Increase in nonfaculty positions plays role in tuition hikes
Although salary increases of faculty and high-level administrators at universities are not to blame for tuition hikes, an increase in non-faculty positions—among other factors—did play a role in tuition increases.
The Delta Cost Project, conducted by the American Institutes for Research, looks at how colleges and universities spend their money and the results of those expenditures. The Institutes' recent study—Labor Intensive or Labor Expensive? Changing Staffing and Compensation Patterns in Higher Education—connected the differences in faculty and staff hiring patterns over the past two decades to student tuition. Using data reported by the institutions, the study found that mid-level staff were hired more frequently, which correlates with tuition increases more at public universities than private ones like Duke.
“Everybody always talks about higher ed being a very labor-intensive industry, that most of the expenses are going to pay people’s salaries,” said Rita Kirshstein, managing director at American Institutes for Research. “We can’t say by any means that faculty salaries were the cause of rising tuition for the last decade, because they really didn’t rise that much.”
Instead, Kirshstein said the study pinpointed the largest amount of growth in number and salary expenses in mid-to-lower level administrative positions and non-instructional student services, such as those in admissions and financial aid.
Michael Schoenfeld, vice president for public affairs and government relations, confirmed Kirshstein’s speculations and said the biggest expense for Duke is its faculty, staff and academic and student support.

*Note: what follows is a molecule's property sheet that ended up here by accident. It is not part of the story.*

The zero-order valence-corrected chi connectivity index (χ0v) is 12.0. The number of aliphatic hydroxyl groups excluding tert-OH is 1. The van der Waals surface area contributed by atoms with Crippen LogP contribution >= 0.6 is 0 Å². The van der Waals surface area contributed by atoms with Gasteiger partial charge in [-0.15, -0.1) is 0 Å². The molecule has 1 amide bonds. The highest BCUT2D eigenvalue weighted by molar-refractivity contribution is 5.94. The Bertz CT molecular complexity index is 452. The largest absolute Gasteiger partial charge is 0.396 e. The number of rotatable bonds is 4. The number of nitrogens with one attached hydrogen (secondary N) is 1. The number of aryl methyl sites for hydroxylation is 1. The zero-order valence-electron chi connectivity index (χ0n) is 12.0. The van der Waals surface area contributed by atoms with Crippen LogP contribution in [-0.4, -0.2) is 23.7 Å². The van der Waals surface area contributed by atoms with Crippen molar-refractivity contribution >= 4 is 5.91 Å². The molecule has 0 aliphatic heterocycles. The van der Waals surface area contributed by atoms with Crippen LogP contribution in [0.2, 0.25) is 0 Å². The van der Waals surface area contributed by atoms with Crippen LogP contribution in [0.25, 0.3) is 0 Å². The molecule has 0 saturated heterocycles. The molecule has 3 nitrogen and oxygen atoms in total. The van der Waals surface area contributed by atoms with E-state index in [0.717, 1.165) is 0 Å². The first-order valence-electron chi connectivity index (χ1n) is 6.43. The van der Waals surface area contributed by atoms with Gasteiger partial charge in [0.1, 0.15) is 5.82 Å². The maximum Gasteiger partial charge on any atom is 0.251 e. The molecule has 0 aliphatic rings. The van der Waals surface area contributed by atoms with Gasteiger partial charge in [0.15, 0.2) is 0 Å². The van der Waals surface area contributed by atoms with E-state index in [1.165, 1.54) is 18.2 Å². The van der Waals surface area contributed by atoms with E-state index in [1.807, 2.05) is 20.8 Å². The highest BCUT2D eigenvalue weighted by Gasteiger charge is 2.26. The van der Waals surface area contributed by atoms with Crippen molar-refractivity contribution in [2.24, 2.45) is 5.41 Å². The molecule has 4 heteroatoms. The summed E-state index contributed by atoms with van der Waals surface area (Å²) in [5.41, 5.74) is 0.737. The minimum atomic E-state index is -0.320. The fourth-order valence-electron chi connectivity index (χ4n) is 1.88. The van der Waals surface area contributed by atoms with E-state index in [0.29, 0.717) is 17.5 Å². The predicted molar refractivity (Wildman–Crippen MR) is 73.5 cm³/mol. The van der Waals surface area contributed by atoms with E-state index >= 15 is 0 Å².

“Compared to other research universities, we’re actually in line and probably more efficient in terms of number of staff versus faculty,” Schoenfeld said. “We’ve been able to figure out how to provide more services with fewer people.”
The Delta Cost Project also found that increases in the number of part-time faculty helped universities keep costs down, Kirshstein said.
Schoenfeld noted that because there are very few adjunct professors on campus, this finding does not hold true for Duke. He added there have been several years since the 2008 recession where faculty and staff salaries were not increased at all. The amount of tuition charged does not completely cover all of the University's expenses, he said, so salaries of faculty and staff are not totally dependent on student-paid tuition.
“Every part of the University and every part of the education and residential experience at Duke has a cost to it,” Schoenfeld said. “What it costs to provide an institutional experience [for] students is much more than we actually imburse for.”
Kirshstein said she was more concerned about tuition increases in public universities because the amount of financial aid awarded in private universities has also increased.
Schoenfeld echoed a similar concern and said that as tuition increases, the number of students who receive need-based financial aid and the amount that they receive both increase.
The average need-based grant aid for 2012-2013 was $37,500, compared to $34,900 the previous year, said Alison Rabil, assistant vice provost and director of financial aid.
“Just because the cost of tuition goes up doesn’t mean family contribution goes up,” Rabil said. “I think we’re competitive [with other private universities] and we do well, given what we have.”
Schoenfeld noted that, ultimately, there are multiple causes for student tuition increases.
“Our costs for everything from faculty salaries to infrastructure facilities, utilities, all those things factor into the actual tuition,” Schoenfeld said. “It’s not accurate, at least for Duke, to say that there’s only one reason why tuition and costs increase every year.”